Propain Sresh CF

€ 6,894


Motor Shimano EP6 85 Nm
Battery Darfon 626 Wh
Display SHIMANO EN-600L
Fork RockShox ZEB Ultimate 160 mm
Rear Shock RockShox Super Deluxe Ultimate Coil 150 mm
Seatpost Bike Yoke Divine 185 mm
Brakes Formula Cura 4 203/203 mm
Drivetrain SRAM GX Eagle 1x12
Stem Sixpack Millenium 35 mm
Handlebar Sixpack Millenium Alloy 780 mm
Wheelset Newmen Performance 30 29"
Tires Schwalbe Magic Mary, Super Gravity, Ultra Soft/ Big Betty, Super Gravity, Soft 2.4"

Technical Data

Size S M L XL
Weight 23.8 kg
Perm. total weight 130 kg
Max. payload (rider/equipment) 106 kg
Trailer approval no
Kickstand mount no

Specific Features


The spec and variants of the new Propain Sresh CF 2024

If you’re not too fussed about building your own bike, you can choose from 4 preconfigured spec variants – Base, Ultimate Enduro, Ultimate Trail and Factory – which can all be customised further using the online configurator.

The Base spec variant is the entry-level model and retails at € 5,999. As already mentioned, it’s the only one that relies on a Shimano EP6 motor. The RockShox suspension consists of a Lyrik Base fork and Deluxe Air shock. While the latter is easy to adjust, the fork’s Rush RC damper can’t keep up with the top-tier Charger 3.0 damper of the Select+ or Ultimate models in terms of trail performance. The DB8 is SRAM’s entry-level brake, but still delivers a strong performance and, like the new SRAM Maven, uses mineral oil.

Just above the BASE model sits the Ultimate Enduro variant, which retails at € 7,529 and uses a Shimano EP801 motor. For the suspension, Propain rely on a 160 mm RockShox ZEB Ultimate fork and 150 mm Vivid Ultimate air shock which, together with the robust Newmen Evolution E.G.30 alloy wheelset, underlines the bike’s downhill orientation. Formula Cura 4 four-piston brakes provide reliable and powerful deceleration, while a cable operated GX drivetrain does shifting duties.

The Ultimate Trail variant retails from € 9,449 and promises top trail performance with its RockShox Lyrik Ultimate fork and Super Deluxe Air Ultimate air shock. The robust, wireless SRAM X0 AXS Transmission drivetrain ensures butter-smooth shifting and is complemented with an electronic RockShox Reverb AXS dropper post, which offers 170 mm of travel and ensures lightning fast action. SRAM also provide the powerful SRAM Code RSC four-piston brakes.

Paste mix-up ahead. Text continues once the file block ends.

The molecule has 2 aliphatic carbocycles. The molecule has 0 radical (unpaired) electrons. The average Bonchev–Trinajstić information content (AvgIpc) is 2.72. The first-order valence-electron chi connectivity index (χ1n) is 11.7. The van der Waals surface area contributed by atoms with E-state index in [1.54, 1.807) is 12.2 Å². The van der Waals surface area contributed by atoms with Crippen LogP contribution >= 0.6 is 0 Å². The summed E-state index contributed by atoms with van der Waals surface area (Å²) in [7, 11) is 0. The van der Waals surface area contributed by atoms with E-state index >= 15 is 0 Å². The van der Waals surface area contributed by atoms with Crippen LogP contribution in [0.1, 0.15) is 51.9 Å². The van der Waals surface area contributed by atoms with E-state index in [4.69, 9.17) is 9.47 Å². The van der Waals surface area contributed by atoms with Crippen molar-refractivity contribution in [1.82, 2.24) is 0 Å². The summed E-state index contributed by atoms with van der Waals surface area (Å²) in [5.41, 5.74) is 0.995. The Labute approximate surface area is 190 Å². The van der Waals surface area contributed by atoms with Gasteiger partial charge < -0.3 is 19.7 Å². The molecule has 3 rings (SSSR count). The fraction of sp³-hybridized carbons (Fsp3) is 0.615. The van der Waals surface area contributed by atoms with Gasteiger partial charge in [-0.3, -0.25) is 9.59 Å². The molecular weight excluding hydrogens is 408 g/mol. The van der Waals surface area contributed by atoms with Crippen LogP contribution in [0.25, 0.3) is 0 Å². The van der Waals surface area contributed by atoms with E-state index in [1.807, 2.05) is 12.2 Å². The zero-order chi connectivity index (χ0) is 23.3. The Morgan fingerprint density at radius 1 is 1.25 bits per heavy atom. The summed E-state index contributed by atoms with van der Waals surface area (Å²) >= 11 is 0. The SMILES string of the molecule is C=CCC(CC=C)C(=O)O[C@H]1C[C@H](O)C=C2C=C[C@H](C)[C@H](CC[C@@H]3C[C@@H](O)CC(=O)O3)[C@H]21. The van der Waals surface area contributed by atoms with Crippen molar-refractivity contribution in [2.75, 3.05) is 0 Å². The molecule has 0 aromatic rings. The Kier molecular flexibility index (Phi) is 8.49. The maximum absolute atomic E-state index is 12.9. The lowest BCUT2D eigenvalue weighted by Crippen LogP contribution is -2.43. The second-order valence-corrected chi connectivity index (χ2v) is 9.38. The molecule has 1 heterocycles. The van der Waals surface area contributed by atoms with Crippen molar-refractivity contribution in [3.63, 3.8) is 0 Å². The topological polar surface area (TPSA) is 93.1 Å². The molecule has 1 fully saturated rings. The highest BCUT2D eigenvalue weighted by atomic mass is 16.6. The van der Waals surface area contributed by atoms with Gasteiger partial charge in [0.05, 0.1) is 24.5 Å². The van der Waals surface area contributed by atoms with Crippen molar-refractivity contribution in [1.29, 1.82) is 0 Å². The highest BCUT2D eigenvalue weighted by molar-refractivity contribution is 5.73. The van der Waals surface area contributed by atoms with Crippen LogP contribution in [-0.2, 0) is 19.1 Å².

The Factory flagship model costs € 9,789 and is the only variant with FOX Factory suspension. This consists of a 38 mm fork with top-tier GRIP2 damper and a DHX2 coil shock. The suspension’s fancy Kashima coating is rounded off by the Transfer Factory dropper post, which adds to the bike’s bling factor. Shifting is taken care of by a top-tier SRAM XX AXS Transmission drivetrain, while powerful Magura MT7 four-piston brakes do stopping duties. Moreover, the Factory spec variant is the only model in the Sresh range to employ a Newmen Advanced SLA.30 carbon wheelset.

Finally, the Factory model relies on the same Schwalbe Magic Mary/Big Betty tire combo as all other models, combining the Soft rubber compound and Super Trail casing. However, the tires can be swapped for a more robust model in the configurator, which is what we did with our test bike.

The geometry of the new 2024 Propain Sresh CF

The Propain Sresh CF is available in four sizes, S to XL. When it comes to the geometry, Propain’s engineers didn’t go down the extreme path. In size L, the Sresh has 480 mm reach, which is neither too long nor too short. At 455 mm, the seat tube is on the long side, but doesn’t restrict freedom of movement on the bike. A flip chip on the seat stay allows you to convert the Sresh CF from a full 29er to a mullet bike. Chainstay length is the same across all sizes, measuring 450 mm in the full 29″ configuration and 447 mm in the mixed wheel setup.

Size S M L XL
Top tube 556 mm 578 mm 610 mm 636 mm
Seat tube 415 mm 430 mm 455 mm 480 mm
Head tube 100 mm 110 mm 120 mm 130 mm
Head angle 65° 65° 65° 65°
Seat angle 78,5° 78,5° 78,5° 78,5°
Chainstays 450 mm 450 mm 450 mm 450 mm
BB Drop 25 mm 25 mm 25 mm 25 mm
Wheelbase 1.204 mm 1.229 mm 1.263 mm 1.292 mm
Reach 430 mm 450 mm 480 mm 505 mm